Guide to hot water cylinders
If you are considering the purchase of a new hot water cylinder, there are some basic facts that will help you decide which one is right for you. Hot water cylinders are available ‘vented’ and ‘unvented’, and we explain the difference between the two.
Vented hot water cylinders
This type of water cylinder needs a water storage (header) tank to store water piped in from the mains. The tank is usually installed in the loft (or in the highest point in the property) and the system relies on gravity to create a reasonable pressure for the hot water to circulate throughout the property.
The pressure of the water is dependent on the height of the tank above the relevant tap/outlet, so you need to take this into account as upstairs showers and baths will have lower flow output than downstairs. In fact, you may need a booster pump to overcome the water pressure problems that can occur.
Vented cylinders are easier to install than unvented, but they do need a vent pipe to deal with water expansion issues. Households most likely to benefit from vented water cylinders would be properties with an electric shower only, no bath and just one or two people living there.
Unvented hot water cylinders
With this type of cylinder there is no need for a storage tank as water comes straight into the cylinder via the water mains. Mains pressure means gravity feed does not apply, so the cylinder (minus storage tank) can be positioned virtually anywhere at any height, and you get a much more powerful flow than from a vented system. Also, you don’t have to worry about water freezing in a header tank during very cold snaps.
In an unvented installation the system won’t suffer contamination because it is sealed and bypasses areas were impurities could get into the water. With regards to water expansion, the unvented cylinder has either a permanent air bubble infused at the top of the cylinder, or a fitted expansion vessel.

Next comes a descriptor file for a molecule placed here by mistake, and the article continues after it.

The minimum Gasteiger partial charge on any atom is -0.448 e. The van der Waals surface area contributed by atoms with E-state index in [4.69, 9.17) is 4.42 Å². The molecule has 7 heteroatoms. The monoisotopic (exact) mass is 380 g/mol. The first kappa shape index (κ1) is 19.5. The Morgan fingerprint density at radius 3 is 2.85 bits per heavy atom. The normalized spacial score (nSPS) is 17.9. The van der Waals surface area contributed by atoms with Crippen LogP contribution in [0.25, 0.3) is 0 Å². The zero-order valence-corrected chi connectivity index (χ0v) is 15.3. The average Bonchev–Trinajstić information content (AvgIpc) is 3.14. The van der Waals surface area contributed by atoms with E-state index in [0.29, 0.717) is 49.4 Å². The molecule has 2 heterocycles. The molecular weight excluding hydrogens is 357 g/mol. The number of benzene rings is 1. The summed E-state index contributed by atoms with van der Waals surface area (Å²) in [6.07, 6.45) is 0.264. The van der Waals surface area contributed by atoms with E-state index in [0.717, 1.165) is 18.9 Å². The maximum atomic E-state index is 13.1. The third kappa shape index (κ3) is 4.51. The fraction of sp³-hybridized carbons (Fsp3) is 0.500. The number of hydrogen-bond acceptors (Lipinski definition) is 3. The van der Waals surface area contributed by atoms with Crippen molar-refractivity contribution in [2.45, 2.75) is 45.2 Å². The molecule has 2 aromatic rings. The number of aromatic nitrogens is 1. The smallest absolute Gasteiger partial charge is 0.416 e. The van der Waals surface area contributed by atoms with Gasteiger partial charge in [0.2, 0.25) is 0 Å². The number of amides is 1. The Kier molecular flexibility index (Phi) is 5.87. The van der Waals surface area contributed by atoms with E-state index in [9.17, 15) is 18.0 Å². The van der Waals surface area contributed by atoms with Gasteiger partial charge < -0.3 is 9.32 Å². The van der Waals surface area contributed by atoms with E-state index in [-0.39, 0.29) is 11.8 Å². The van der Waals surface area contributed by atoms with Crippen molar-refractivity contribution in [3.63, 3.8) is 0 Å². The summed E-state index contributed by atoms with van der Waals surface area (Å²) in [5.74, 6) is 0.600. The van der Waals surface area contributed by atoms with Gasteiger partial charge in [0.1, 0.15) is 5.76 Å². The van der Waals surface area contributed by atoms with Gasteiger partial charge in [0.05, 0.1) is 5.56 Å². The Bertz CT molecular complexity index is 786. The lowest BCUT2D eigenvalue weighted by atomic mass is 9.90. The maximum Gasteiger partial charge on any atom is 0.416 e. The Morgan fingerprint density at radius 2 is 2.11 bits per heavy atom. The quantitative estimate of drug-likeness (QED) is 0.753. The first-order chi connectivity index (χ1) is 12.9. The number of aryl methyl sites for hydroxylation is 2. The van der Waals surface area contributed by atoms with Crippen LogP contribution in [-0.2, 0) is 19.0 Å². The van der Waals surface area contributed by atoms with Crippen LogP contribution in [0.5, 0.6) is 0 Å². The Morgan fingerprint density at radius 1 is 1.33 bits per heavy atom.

Both vented and unvented hot water cylinders can use either direct or indirect heating systems. With the indirect method the cylinder is heated by a gas boiler or other external source. Hot water passes from the heat source through a copper coil built into the cylinder. In this case it’s a good idea to fit a reserve emersion heater in case of boiler breakdown, so you still have hot water.
The direct method involves one or two heating elements inside the cylinder that heat the water directly. Using the two element option can be very cost effective because it is specifically designed to be used with the Economy 7 tariff - one element for peak day time use and one for off peak where the water is heated cheaply at night and used when needed.
When should I install a new hot water cylinder?
- If you get constant leaks or breakdowns it could work out cheaper to replace rather than to keep repairing. Your new boiler will be much more energy efficient and could pay for itself quite quickly.
- If you have a big family or use lots of water a new professionally fitted boiler will be sized correctly for your needs, which may not be the case at present.
- If you have an old boiler with a red jacket you will be paying higher energy bills than you need to. You would be better off upgrading to a new cylinder and better tariff. The off peak tariff in conjunction with the two element cylinder could save you lots of money.
- If your water pressure is low and it takes forever to run a bath or the shower is just a dribble, a new unvented hot water cylinder will give amazing improvements.